The Second Sunday in Lent
The Very Reverend Steve Lipscomb, Dean

Luke 13:31-35

“And Abram believed the Lord; and the Lord reckoned it to him as righteousness” (Gen. 15:6)

We have been trained, most of us, to be unbelievers. In a world where mistrust is so common and casual as to be taken for granted, blatant untruths can roll off the tongue without a second thought from the speaker or the hearer. Consider some of the everyday little white lies that we all hear (and tell) from time to time:

“We must get together for dinner. I’ll give you a call.” Or “I’m not home right now but if you’ll leave your name and number, I’ll call you back.” “I’ll return your book as soon as I finish reading it.” “The insurance policy is comprehensive.” “The doctor will be with you shortly.” “What?! I mailed you a check.” “If elected, I will…” “Absolutely no obligation on your part.” “There is nothing to worry about.” “A 100 percent satisfaction money back guarantee.” “Lose 15 pounds in one week.” “Honey, I’ve had a “little” accident with the car.”

As the late, great British comedian Benny Hill once said, “I never lie unless it’s absolutely necessary.” The truth is most of these small fabrications are not disastrous; and the telling and accepting of them can even keep society from becoming overly quarrelsome. Otherwise, we would find ourselves living out the old proverb: “Tell the truth—and run.”

But sometimes, little lies can lead to bigger and more dangerous ones. Examples of some of the more harmful and ruinous forms of deceit would be Hitler’s remark, “The Sudetenland is the last territorial claim I have to make in Europe”; or Senator Joseph McCarthy’s saying, “I have here in my hand a list a communists”; or Henry Kissinger’s declaring to the American public during the Viet Nam War, “Peace is at hand”; or, in that same era, Richard Nixon’s classic remarks, “I have a secret plan to end the War, which I will reveal immediately after the election”, and, “I am not a crook.”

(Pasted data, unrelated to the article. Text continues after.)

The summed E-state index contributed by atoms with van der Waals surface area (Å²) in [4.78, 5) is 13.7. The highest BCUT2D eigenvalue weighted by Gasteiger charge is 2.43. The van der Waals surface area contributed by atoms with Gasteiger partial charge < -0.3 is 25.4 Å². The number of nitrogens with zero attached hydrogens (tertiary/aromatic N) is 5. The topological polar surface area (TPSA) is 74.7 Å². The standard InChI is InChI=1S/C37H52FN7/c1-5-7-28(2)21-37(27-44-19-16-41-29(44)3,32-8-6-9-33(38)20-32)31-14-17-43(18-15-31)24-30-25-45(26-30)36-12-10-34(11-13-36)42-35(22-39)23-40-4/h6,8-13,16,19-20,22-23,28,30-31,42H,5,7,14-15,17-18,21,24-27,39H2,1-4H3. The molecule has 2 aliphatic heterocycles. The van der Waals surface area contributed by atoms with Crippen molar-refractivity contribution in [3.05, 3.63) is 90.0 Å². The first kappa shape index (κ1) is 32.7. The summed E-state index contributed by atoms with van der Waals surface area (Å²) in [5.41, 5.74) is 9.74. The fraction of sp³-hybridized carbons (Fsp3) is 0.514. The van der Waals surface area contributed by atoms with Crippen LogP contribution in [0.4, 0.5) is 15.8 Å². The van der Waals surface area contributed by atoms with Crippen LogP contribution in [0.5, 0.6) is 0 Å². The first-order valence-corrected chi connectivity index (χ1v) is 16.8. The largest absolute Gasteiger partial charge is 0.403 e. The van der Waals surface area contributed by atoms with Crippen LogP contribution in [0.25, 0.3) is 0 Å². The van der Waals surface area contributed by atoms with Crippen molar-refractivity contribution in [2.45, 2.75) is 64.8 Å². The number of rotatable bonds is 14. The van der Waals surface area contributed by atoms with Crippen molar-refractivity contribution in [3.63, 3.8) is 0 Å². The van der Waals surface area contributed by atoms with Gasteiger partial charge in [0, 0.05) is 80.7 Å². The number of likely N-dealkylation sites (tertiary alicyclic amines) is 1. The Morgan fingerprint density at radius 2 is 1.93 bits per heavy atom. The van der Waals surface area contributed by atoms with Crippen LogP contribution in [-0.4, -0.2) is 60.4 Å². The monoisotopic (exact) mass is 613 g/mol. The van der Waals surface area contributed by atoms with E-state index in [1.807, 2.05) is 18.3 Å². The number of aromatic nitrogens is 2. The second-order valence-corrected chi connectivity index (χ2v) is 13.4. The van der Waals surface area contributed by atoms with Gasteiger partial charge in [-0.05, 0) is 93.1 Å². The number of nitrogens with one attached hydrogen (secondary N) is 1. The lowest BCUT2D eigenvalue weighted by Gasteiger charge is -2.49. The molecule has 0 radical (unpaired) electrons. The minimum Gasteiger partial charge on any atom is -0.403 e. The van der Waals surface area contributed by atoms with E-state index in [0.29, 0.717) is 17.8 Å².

One of the most sickening of history’s lies took place at the Triblinka death camp. The Nazis, informing the Jews that they were being sent to areas in Europe for labor purposes, had Triblinka set up as a railway transit camp. They had a platform built to resemble a train station. It was fitted with fake doors and windows. It had signs that read TICKET COUNTER, WAITING ROOM, INFORMATION, STATION MANAGER, RESTROOM, and one large sign that said, “Jews of Warsaw, Attention! You are in a transit camp from which you will be sent to a labor camp. In order to avoid epidemics, you must present your clothing and belongings for immediate disinfection. Gold, money, foreign currency, and jewelry should be deposited with the cashiers in return for a receipt. They will be returned to you later when you present the receipt. Bodily cleanliness requires that everyone bathe before continuing the journey.

As the Jews were led to the “showers,” which were actually gas chambers large enough that as many as two hundred and fifty people could be killed at a time, the SS guards would urge the victims to hurry by telling them, “Faster, faster, the water is getting cold, and others have to shower too.”

No wonder Jesus refers to the devil as the “the father of lies.” But all this background into the untruths of the world, and the jadedness it engenders in the human heart, sheds light on Abram as the father of believers, & the kind of man he was. Abram was one who believed in God when everything in his life – all the dead-end promises and untruths he had heard – told him not to.